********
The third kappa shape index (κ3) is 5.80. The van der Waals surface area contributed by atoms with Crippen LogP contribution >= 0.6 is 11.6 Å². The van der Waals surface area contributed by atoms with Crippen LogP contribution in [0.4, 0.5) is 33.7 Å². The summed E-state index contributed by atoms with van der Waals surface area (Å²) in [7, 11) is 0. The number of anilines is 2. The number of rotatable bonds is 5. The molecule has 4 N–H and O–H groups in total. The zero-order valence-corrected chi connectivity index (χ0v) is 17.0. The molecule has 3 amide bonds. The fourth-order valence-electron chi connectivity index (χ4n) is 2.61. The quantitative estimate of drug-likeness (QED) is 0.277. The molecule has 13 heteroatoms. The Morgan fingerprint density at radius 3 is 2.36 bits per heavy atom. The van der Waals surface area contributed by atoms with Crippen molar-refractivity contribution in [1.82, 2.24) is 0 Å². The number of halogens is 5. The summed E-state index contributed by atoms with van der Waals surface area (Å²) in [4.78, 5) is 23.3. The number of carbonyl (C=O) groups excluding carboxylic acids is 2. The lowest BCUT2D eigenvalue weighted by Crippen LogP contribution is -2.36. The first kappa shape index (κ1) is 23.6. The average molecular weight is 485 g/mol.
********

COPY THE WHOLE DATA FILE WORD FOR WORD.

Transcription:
The third kappa shape index (κ3) is 5.80. The van der Waals surface area contributed by atoms with Crippen LogP contribution >= 0.6 is 11.6 Å². The van der Waals surface area contributed by atoms with Crippen LogP contribution in [0.4, 0.5) is 33.7 Å². The summed E-state index contributed by atoms with van der Waals surface area (Å²) in [7, 11) is 0. The number of anilines is 2. The number of rotatable bonds is 5. The molecule has 4 N–H and O–H groups in total. The zero-order valence-corrected chi connectivity index (χ0v) is 17.0. The molecule has 3 amide bonds. The fourth-order valence-electron chi connectivity index (χ4n) is 2.61. The quantitative estimate of drug-likeness (QED) is 0.277. The molecule has 13 heteroatoms. The Morgan fingerprint density at radius 3 is 2.36 bits per heavy atom. The van der Waals surface area contributed by atoms with Crippen molar-refractivity contribution in [1.82, 2.24) is 0 Å². The number of halogens is 5. The summed E-state index contributed by atoms with van der Waals surface area (Å²) in [4.78, 5) is 23.3. The number of carbonyl (C=O) groups excluding carboxylic acids is 2. The lowest BCUT2D eigenvalue weighted by Crippen LogP contribution is -2.36. The first kappa shape index (κ1) is 23.6. The average molecular weight is 485 g/mol.